Five Themes of Geography

From David Spencer's Education Paragon: Helping students develop citizenship, faith, literacy, responsibility and vision
Jump to: navigation, search

David Spencer's Education Paragon is a free educational resource portal helping David Spencer's secondary school students, their parents and teaching colleagues with understanding, designing, applying and delivering assessment, curriculum, educational resources, evaluation and literacy skills accurately and effectively. This wiki features educational resources for Indigenous Aboriginal education, field trips for educators, law and justice education, music education and outdoor, environmental and experiential education. Since our web site launch on September 27, 2006, online site statistics and web rankings indicate there are currently 1,888 pages and 20,185,651 page views using 7.85 Gig of bandwidth per month. Pages are written, edited, published and hosted by Brampton, Ontario, Canada based educator David Spencer. On social media, you may find David as @DavidSpencerEdu on Twitter, as DavidSpencerdotca on and DavidSpencer on Prezi. Please send your accolades, feedback and resource suggestions to David Spencer. Share on social media with the hashtag #EducationParagon. Thank you for visiting. You may contact David Spencer here.

The following resources are helpful to parents and teachers:

  1. Book: Supporting Successful Transition from Primary to Secondary School by Tina Rae (2014)
  2. Book: Book: Last Child in the Woods by Richard Louv (2008)
  3. Book: Digital Tools for Teaching: 30 E-tools for Collaborating, Creating, and Publishing across the Curriculum by Steve Johnson (2013)
  4. DVD video: Canadian Popular Music in the '60's, '70's & '80's by EMI Music Canada (2012)
  5. DVD video: Canada: A People's History produced by Mark Starowicz (2001).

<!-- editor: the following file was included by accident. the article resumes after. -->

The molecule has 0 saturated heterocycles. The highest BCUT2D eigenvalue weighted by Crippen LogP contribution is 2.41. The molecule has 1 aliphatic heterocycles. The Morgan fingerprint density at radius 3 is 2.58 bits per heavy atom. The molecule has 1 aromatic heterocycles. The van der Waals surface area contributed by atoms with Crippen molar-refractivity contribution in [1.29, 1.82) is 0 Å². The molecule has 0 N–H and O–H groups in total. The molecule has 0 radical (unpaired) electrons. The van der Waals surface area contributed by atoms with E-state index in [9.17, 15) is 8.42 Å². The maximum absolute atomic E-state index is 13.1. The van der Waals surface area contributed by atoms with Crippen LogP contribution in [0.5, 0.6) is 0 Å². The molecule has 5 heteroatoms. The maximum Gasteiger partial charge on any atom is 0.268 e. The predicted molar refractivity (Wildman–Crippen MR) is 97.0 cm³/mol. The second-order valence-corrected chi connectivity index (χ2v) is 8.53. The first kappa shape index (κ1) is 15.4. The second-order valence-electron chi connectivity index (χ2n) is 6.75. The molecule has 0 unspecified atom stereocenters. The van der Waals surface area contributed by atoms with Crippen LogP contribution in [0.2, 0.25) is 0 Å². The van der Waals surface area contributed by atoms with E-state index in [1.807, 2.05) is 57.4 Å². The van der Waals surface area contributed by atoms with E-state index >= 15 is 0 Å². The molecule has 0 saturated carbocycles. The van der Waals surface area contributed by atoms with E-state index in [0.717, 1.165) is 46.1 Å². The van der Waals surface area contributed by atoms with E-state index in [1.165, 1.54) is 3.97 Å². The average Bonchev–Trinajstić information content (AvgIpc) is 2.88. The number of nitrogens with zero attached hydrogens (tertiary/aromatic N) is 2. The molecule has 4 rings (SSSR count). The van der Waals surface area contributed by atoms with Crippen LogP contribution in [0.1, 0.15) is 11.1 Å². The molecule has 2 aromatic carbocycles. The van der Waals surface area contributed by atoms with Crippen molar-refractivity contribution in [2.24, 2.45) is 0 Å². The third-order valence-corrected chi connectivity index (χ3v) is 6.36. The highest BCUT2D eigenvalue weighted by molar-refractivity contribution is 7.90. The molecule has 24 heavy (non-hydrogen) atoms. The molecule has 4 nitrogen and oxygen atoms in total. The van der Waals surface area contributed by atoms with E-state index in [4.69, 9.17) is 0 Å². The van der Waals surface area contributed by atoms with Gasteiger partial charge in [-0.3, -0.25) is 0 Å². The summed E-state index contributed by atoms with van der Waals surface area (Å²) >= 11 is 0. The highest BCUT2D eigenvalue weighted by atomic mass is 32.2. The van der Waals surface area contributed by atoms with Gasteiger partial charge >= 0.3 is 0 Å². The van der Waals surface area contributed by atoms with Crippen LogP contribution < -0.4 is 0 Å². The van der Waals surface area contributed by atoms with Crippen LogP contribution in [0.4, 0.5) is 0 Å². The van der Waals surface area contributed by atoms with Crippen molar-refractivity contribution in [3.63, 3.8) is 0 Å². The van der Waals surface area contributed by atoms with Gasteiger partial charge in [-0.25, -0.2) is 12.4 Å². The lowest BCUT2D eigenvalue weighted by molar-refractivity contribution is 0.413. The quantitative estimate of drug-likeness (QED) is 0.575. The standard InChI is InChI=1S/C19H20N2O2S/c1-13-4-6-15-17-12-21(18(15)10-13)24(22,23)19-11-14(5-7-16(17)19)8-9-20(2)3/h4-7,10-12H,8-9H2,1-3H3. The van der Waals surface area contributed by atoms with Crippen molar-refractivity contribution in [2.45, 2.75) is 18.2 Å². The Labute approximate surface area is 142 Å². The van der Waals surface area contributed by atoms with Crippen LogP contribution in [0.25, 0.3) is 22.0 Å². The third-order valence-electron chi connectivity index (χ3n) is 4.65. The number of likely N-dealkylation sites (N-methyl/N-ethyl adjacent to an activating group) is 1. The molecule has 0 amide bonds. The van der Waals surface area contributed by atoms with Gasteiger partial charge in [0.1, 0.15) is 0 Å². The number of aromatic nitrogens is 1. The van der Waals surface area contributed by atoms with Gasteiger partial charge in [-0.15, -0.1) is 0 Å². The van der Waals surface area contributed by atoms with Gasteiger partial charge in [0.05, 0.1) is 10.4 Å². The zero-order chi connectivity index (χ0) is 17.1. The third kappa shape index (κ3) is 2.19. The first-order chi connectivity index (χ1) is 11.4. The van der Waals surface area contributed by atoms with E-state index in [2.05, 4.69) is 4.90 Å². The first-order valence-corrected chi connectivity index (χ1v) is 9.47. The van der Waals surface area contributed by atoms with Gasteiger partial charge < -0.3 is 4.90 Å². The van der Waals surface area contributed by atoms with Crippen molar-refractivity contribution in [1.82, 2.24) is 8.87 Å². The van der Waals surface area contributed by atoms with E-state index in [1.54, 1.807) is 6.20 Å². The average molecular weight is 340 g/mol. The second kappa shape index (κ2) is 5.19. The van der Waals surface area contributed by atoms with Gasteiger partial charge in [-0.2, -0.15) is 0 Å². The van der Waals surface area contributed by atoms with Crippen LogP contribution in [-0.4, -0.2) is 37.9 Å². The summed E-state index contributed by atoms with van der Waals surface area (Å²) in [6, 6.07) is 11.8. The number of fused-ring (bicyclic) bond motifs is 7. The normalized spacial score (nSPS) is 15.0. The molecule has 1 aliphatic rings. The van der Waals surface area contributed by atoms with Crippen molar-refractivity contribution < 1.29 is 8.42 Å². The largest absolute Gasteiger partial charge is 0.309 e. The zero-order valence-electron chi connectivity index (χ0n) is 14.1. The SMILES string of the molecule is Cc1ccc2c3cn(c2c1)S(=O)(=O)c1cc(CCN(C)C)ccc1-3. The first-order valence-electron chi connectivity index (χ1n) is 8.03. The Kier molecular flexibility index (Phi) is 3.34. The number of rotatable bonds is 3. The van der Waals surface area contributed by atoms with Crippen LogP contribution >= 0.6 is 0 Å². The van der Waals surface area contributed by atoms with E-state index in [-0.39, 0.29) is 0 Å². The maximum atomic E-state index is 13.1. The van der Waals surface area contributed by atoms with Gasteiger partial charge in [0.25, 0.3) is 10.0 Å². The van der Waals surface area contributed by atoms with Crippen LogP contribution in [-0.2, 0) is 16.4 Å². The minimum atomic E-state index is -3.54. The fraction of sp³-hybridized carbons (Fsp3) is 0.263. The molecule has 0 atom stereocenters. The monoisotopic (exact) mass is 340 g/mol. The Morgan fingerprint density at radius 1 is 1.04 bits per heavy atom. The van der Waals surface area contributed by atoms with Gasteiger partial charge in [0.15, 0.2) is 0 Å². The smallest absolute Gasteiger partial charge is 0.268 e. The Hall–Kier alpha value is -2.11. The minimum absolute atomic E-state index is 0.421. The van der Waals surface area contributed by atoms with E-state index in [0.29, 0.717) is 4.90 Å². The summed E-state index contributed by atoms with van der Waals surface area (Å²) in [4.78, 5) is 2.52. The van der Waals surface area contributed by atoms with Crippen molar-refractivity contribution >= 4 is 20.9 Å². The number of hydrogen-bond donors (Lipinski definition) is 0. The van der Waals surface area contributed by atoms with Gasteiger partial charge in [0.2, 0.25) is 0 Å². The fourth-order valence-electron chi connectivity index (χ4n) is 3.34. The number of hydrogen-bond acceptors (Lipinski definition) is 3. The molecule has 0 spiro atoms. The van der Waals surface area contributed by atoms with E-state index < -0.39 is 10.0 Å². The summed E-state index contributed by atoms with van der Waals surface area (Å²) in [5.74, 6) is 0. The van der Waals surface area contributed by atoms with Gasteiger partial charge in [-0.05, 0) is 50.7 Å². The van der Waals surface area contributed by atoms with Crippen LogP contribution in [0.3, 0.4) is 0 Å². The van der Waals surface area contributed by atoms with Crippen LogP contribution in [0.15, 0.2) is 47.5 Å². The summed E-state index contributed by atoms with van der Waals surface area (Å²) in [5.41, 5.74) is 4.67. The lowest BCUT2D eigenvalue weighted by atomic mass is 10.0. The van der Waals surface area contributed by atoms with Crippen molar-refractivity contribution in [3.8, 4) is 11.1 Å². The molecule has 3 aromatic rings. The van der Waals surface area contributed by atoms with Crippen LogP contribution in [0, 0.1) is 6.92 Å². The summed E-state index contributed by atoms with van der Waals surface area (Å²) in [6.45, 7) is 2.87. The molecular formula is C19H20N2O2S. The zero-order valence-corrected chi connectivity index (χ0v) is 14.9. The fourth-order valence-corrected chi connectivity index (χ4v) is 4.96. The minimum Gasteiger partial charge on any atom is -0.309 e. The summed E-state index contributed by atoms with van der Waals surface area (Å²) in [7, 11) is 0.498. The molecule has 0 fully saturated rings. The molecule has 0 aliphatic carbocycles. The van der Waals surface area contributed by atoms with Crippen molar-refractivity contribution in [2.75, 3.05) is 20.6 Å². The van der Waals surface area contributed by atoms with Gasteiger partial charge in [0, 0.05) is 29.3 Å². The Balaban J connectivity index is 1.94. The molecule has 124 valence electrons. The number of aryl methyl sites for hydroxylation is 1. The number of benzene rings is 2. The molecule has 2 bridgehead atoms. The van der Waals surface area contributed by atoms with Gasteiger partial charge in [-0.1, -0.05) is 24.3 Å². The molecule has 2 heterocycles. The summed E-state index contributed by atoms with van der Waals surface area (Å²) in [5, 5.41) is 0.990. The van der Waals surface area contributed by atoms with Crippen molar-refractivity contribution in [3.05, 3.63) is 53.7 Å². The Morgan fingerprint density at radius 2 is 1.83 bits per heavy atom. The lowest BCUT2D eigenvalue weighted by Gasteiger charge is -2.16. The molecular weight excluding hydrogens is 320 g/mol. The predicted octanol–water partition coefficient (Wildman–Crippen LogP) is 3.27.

6. Book: Fire in the Bones: Bill Mason and the Canadian Canoeing Tradition by James Raffan (1999)

< Home Flagcanadamini.gif | Categories | Courses | Educators | Glossary | Images | Literacy | New | Parents | Popular | Search | Students


Five Themes of Geography

The five Themes of Geography originated by the National Geographic Society to fulfill a need for geographers (people who study the earth and everything on it) to categorize everything they learn. The five themes were written in 1984 by the Joint Committee on Geographic Education of the National Council for Geographic Education (NCGE) and the Association of American Geographers (AAG).

Theme 1: Location

  1. Where is it?
  2. Why is it located there?
  3. Absolute location is given in degrees of latitude and longitude.
  4. Relative location depends upon your point of reference. Is the location near, far, a short walk away, a short drive away.

Theme 2: Place

  1. What is it like?
  2. Physical Features (characteristics)­ Landforms (mountain, plateau, peninsula), Ecosystems (plants, animals),
  3. Bodies of water (oceans, bays, lakes, rivers)
  4. Human Features (characteristics) - bridges, roads, buildings
  5. All places have features that distinguish them from other places.

Theme 3: Human/Environment Interaction

  1. Humans depend on the environment
  2. Humans adapt to the environment
  3. Humans modify the environment
  4. How do people interact with and change the environment?

Theme 4: Movement

  1. Movement is the flow of people, ideas and goods such as transportation, communication and trade.
  2. There are patterns of movement such as migration.
  3. There are linkages and connections between regions and places.
  4. How are people and places linked by communication and transportation?
  5. How are trading partners moving goods through imports and exports?

Theme 5: Regions

  1. Regions can be defined on the basis of:
    a) Physical Features - landforms, climate, soil, vegetation (ie. grassland, marshland, desert, rain forest)
    b) Human Features - government, political divisions, religions, economic system, language, culture
  2. Region is a basic unit for geographic study.
  3. What are the unifying features of the region and how do they form and change over time?
  4. How can Earth be divided into regions for study?